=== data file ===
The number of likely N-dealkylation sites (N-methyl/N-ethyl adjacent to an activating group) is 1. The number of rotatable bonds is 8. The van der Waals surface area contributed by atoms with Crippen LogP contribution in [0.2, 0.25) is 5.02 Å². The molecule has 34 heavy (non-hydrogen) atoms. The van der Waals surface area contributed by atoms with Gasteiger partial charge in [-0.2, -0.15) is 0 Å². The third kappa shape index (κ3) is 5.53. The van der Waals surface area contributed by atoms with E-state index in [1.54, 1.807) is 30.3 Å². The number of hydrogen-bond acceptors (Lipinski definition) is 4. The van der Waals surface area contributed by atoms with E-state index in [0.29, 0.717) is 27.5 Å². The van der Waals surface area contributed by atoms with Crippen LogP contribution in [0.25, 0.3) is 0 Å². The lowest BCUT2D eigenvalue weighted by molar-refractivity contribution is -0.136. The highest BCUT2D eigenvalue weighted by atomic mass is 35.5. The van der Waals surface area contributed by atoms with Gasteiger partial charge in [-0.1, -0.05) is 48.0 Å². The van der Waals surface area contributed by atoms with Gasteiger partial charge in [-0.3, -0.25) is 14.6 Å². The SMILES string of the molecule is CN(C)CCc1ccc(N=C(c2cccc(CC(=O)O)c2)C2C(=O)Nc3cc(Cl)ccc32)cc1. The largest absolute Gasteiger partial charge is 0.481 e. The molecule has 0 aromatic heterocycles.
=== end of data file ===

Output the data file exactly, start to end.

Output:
The number of likely N-dealkylation sites (N-methyl/N-ethyl adjacent to an activating group) is 1. The number of rotatable bonds is 8. The van der Waals surface area contributed by atoms with Crippen LogP contribution in [0.2, 0.25) is 5.02 Å². The molecule has 34 heavy (non-hydrogen) atoms. The van der Waals surface area contributed by atoms with Gasteiger partial charge in [-0.2, -0.15) is 0 Å². The third kappa shape index (κ3) is 5.53. The van der Waals surface area contributed by atoms with E-state index in [1.54, 1.807) is 30.3 Å². The number of hydrogen-bond acceptors (Lipinski definition) is 4. The van der Waals surface area contributed by atoms with E-state index in [0.29, 0.717) is 27.5 Å². The van der Waals surface area contributed by atoms with Crippen LogP contribution in [0.25, 0.3) is 0 Å². The lowest BCUT2D eigenvalue weighted by molar-refractivity contribution is -0.136. The highest BCUT2D eigenvalue weighted by atomic mass is 35.5. The van der Waals surface area contributed by atoms with Gasteiger partial charge in [-0.1, -0.05) is 48.0 Å². The van der Waals surface area contributed by atoms with Gasteiger partial charge in [-0.3, -0.25) is 14.6 Å². The SMILES string of the molecule is CN(C)CCc1ccc(N=C(c2cccc(CC(=O)O)c2)C2C(=O)Nc3cc(Cl)ccc32)cc1. The largest absolute Gasteiger partial charge is 0.481 e. The molecule has 0 aromatic heterocycles.